kate's pregnant. she's dating a sensitive, attentive birth-control guru -- one of Halifax's prized "male lesbians" -- and she's pregnant. How ironic is that?
She wants an abortion but can't wait the three weeks for an appointment. So an herbalist friend suggests a mega-parsley diet to induce a miscarriage. This is Halifax's north end, where, apparently, parsley is cheap and herbalist friends are thick on the ground.
Andrea Dorfman's Parsley Days is quirky like that. "Quirky" is likely the word Dorfman most hates, but the film trips along on a beam of deadpan idiosyncrasy, and there's no other word for it.
This is a movie about a girl and her bicycle, a couple and their canoe, a woman and the fetus growing inside her. A romantic comedy. In what may be Dorfman's best move, Kate's desire to have an abortion isn't questioned or lionized or problematized. It just is.
Parsley Days is often a delight to watch, though it feels low-budget. Its scenes are underpopulated, and its look is plain, without ever finding beauty in plainness. Dorfman also photographed the film, and relies too much on flat-on, centred, brightly lit compositions. They deflate visual interest.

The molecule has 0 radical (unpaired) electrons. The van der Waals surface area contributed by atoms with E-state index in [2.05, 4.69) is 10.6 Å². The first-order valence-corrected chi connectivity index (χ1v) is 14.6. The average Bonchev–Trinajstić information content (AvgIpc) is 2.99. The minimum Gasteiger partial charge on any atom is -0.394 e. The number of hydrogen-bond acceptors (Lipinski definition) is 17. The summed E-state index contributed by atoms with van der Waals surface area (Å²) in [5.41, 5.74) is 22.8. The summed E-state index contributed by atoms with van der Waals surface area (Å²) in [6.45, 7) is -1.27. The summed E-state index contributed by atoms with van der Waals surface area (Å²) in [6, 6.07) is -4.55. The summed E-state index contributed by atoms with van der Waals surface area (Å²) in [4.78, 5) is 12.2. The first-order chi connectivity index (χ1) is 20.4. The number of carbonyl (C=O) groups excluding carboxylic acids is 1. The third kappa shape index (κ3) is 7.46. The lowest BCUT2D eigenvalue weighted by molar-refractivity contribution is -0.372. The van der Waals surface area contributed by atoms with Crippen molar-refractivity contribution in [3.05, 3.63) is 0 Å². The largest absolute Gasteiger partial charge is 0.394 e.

But then, Parsley Days is low-budget like an indie rock song. What it lacks in money and experience, it makes up in frank, dry-eyed expression. The soundtrack follows suit. It's full of Halifax bands and singer-songwriters, concluding with a nice, wistful cover of Gordon Lightfoot's Early Morning Rain.
And it's got great girl knowledge. Kate's friend Lila accompanies her to the abortion clinic and presents her with a card -- "Other Things to Think About While You Have an Abortion." Dorfman crafts this sequence beautifully.
Still, I wish I felt more from Kate. Despite the intimate camera work and Kate's voice-over, the film never gets too far inside her head or heart.
There's a veil of whimsy that separates us from this woman. And it's impregnable.